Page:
The story of mankind's presence on the planet can be told by studying the sediment and soil accumulation of these chemical compounds in human feces. Scientists at Ca' Foscari University of Venice and the Institute for the Dynamics of Environmental Processes (CNR) have proven the presence of the individuals who colonized the oceanic islands, and the resulting environmental transformation. The study has been published in Scientific Reports
The classic account of the ancient city of Koh Ker is one of a briefly-occupied and abruptly-abandoned region, but in reality, the area may have been occupied for several centuries beyond what is traditionally acknowledged, according to a study published Oct. 10, 2018 in the open-access journal PLOS ONE by Tegan Hall of the University of Sydney, Australia and colleagues.
A pioneering study by the University of Kent on the effects of relocating adders due to development has found that males will disperse from their release site -- with one even going so far as to return to his original home. All native reptiles are protected by law, which means that animals found to be present on sites scheduled for development are often moved to alternative habitats.
It's a jungle out there in the suburbs, where many wild mammals are thriving near humans. That's the conclusion of a large-scale study using camera trap images from hundreds of citizen scientists in Washington, D.C., and Raleigh, North Carolina.
On the island of Torcello, at the Ca' Foscari University of Venice excavation site, some protagonists of the island's thousand-year history have begun to emerge. A tomb datable to around 700 A.D. has recently been unearthed by the site's team of scholars, who hail from universities throughout Italy, under the scientific direction of archaeologist Diego Calaon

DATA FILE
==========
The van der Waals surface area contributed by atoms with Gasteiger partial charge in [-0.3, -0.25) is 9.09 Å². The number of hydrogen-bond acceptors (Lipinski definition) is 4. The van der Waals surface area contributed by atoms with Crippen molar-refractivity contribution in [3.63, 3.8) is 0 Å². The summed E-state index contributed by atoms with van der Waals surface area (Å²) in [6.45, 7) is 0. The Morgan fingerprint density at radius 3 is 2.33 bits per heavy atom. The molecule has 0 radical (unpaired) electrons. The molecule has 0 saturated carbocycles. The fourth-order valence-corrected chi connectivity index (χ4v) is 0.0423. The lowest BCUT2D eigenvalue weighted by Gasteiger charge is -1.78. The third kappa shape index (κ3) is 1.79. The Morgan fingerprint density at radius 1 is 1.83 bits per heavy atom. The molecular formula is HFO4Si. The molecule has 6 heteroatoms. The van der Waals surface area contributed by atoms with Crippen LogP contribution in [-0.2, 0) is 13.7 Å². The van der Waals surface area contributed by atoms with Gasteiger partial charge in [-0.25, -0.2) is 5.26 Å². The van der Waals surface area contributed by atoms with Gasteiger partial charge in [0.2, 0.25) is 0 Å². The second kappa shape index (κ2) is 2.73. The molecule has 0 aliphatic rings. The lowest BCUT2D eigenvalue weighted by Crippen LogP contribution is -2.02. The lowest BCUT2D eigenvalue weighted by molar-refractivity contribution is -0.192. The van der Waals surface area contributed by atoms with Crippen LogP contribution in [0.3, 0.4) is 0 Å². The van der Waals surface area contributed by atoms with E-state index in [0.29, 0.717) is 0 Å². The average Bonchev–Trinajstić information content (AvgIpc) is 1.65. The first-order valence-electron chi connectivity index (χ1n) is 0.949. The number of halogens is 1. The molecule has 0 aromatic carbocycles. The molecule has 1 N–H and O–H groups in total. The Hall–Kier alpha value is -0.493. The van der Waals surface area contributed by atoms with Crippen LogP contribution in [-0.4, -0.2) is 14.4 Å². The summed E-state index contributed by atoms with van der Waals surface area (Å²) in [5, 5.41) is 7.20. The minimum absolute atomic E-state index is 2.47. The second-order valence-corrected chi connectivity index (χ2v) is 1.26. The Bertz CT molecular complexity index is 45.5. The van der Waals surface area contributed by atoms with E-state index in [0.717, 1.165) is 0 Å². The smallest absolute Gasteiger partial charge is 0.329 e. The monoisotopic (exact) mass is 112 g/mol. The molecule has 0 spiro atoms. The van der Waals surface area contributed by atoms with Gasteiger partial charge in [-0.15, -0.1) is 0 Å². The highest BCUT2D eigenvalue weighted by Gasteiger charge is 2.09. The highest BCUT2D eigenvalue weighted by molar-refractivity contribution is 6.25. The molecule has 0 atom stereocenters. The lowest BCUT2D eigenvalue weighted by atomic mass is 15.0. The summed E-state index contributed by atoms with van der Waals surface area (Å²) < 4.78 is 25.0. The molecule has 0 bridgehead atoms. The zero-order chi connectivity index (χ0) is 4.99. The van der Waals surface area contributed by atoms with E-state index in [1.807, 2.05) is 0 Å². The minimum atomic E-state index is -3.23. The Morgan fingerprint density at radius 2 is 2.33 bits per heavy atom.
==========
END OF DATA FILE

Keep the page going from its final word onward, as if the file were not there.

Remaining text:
By including models of dynamical physical processes such as erosion and wave run-up, a team of researchers from the University of Hawai'i at Mānoa (UH Mānoa) and the Hawai'i Department of Land and Natural Resources (DLNR) determined that land area in Hawai'i vulnerable to future sea level rise may be double previous estimates. The study was published today in the Nature journal, Scientific Reports.
Ride-hailing accounts for an 83 percent increase in the miles cars travel for ride-hailing passengers in Denver's metro area, according to a new study, 'The impact of ride-hailing on vehicle miles traveled,' in the journal Transportation. CU Denver research found that for every 100 miles carrying passengers, Uber and Lyft drivers travel an additional 69 miles without a passenger. Conclusions: cities need better data about mobility-disrupting companies to inform policy decisions.
New research finds that contrary to popular opinion, cats are not good predators of rats. The study -- the first to document interactions between feral cats and a wild rat colony -- shows that rats actively avoid cats, and only recorded two rat kills in 79 days. The findings add to growing evidence that any benefit of using cats to control city rats is outweighed by the threat they pose to birds and other urban wildlife.
University of Texas at Arlington researchers determined in a new study that subsidized housing is not affordable in the Dallas-Fort Worth region because its location does not make it transportation friendly.
What if improving academic performance in some of the nation's most disadvantaged and lowest-achieving schools was as easy as planting trees in the schoolyard? It's not that simple, of course, but a new study from the University of Illinois suggests school greening could be part of the solution.